The Rise Of The New Old Left

Victor Davis Hanson // Hoover Institution

In the 1960s, campus radicals were branded the New Left. The media saw the mélange of radicals like Bill Ayers, David Delinger, Jane Fonda, Allen Ginsberg, Abbie Hoffman, Herbert Marcuse, Jerry Rubin—as well as hippies, the Black Panthers, the gay liberation movement, La Raza, women’s liberation, draft resistance, and the anti-Vietnam War and new ecology movements—as a new counter-culture, quite different from the narrower “Old” unionists, Trotskyites, Comintern orthodox communists, and Stalinists of the 1930s-1950s.

Sixties radicals claimed their enemies were not just the old corporate bosses and greedy bankers, but rather the entire “Establishment”. The new targeted status quo was supposedly a racist, sexist, homophobic, nativist, and white cohort. By 1968, the “Man” was ritually accused of war-mongering, polluting, and exploiting—as well as just being “repressed”, “irrelevant”, “boring”, “square”, “uptight”, and “out-of-it”.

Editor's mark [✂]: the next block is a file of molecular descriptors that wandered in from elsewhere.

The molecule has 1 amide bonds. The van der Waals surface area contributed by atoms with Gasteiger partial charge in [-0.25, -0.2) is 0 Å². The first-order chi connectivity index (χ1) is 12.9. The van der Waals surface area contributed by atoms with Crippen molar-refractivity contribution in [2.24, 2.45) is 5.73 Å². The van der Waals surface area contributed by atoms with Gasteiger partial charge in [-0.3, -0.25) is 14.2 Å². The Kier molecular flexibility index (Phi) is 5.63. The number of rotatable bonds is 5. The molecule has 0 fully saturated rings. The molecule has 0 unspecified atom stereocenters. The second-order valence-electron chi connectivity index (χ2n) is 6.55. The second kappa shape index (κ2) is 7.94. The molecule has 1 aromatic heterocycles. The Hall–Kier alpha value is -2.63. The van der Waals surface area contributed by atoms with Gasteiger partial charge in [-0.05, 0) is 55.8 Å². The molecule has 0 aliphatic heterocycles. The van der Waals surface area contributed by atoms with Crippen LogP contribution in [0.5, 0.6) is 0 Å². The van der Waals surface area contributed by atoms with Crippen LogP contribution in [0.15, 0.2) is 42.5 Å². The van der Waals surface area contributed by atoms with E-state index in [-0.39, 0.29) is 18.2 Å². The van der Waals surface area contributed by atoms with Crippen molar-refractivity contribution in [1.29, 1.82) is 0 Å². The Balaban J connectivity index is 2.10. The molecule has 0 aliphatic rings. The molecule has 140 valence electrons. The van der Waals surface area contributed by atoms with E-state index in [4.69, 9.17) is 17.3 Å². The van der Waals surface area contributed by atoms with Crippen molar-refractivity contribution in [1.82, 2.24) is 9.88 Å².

Sixties radicals saw even the Old Left, with its folk-song protest music, loyalty to Moscow, support for world communist revolutions, and never-ending labor strikes, hopelessly puritanical and dreary. For their part, these old, class-struggle Leftists, who came of age in tougher times, were not so interested in New Left trademark agendas and indulgences of a pampered boomer generation like abortion, LSD and marijuana, sustainable living, identity politics, rock music, free speech, and back to nature living.

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